Increasing transparency as well as business and civic engagement in government contracting are powerful ways to craft better agreements, improve public services, deter fraud and corruption, build trust and promote a more competitive business environment. A new report from NRGI and the Open Contracting Partnership details how to do it.
Tolonen’s research focuses on how natural resources affect labor markets, criminal behavior, health and social welfare, and, in particular, gender inequality. Tolonen also focuses on the economics of gender in the household and child health in developing countries.
Yan Naung Oak is a 2017 School of Data fellow for NRGI Myanmar working on data literacy and data availability in the jade mining sector. Last year, he participated in NRGI's massive online open course, Natural Resources for Sustainable Development: The Fundamentals of Oil, Gas, and Mining Governance. These are his takeaways.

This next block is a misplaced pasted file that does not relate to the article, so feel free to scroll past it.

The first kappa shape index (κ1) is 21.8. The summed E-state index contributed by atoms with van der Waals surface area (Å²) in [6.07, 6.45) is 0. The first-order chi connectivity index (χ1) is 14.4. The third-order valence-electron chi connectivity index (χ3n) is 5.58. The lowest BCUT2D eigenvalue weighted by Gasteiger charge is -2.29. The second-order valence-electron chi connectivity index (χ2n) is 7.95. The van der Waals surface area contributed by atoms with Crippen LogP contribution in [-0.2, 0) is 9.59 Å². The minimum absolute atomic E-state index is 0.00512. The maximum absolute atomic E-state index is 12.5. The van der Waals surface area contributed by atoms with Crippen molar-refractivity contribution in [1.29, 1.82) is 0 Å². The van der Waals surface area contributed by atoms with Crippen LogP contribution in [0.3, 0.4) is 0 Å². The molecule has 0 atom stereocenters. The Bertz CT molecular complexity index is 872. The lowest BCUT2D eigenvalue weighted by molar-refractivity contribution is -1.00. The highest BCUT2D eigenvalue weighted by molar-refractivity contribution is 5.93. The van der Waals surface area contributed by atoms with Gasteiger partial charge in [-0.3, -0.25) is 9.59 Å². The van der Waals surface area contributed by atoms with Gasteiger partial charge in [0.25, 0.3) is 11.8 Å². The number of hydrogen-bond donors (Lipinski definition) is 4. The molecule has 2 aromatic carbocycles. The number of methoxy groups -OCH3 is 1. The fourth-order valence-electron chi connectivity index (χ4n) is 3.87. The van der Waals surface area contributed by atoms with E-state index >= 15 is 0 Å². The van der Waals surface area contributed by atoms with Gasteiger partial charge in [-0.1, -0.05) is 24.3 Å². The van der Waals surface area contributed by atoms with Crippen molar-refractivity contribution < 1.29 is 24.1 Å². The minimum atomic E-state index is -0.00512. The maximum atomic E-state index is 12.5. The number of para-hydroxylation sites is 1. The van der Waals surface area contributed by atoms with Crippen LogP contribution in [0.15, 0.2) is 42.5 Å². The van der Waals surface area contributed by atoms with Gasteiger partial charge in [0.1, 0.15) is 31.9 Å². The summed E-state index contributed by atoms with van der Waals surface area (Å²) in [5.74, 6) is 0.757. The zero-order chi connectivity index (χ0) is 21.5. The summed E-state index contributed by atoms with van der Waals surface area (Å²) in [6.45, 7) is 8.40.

NRGI offers global and regional courses (both in-person and online) that are tailored to civil society advocates, government officials, journalists, parliamentarians and other actors who are working to improve the management of oil, gas and minerals.
Civil society actors fighting for better resource governance must engage with reformers in government and business and speak “truth to power” with those parties hampering progress, NRGI president and CEO Daniel Kaufmann tells RAW Talks.
Three years ago, Mexico opened up to private energy firms, ending state-owned Pemex’s monopoly in the oil and gas industry. Priscila Rodríguez Santamaría, senior advisor for hydrocarbon policy to Mexico’s Energy Secretariat, spoke with NRGI about this new period in the history of Mexico’s oil industry.
The RGI draws attention to the fact that transparency does not always go hand in hand with protection of civic space. Countries such as Azerbaijan, Vietnam, Iraq and Angola all fail to promote citizen voice and government accountability while obtaining good transparency scores.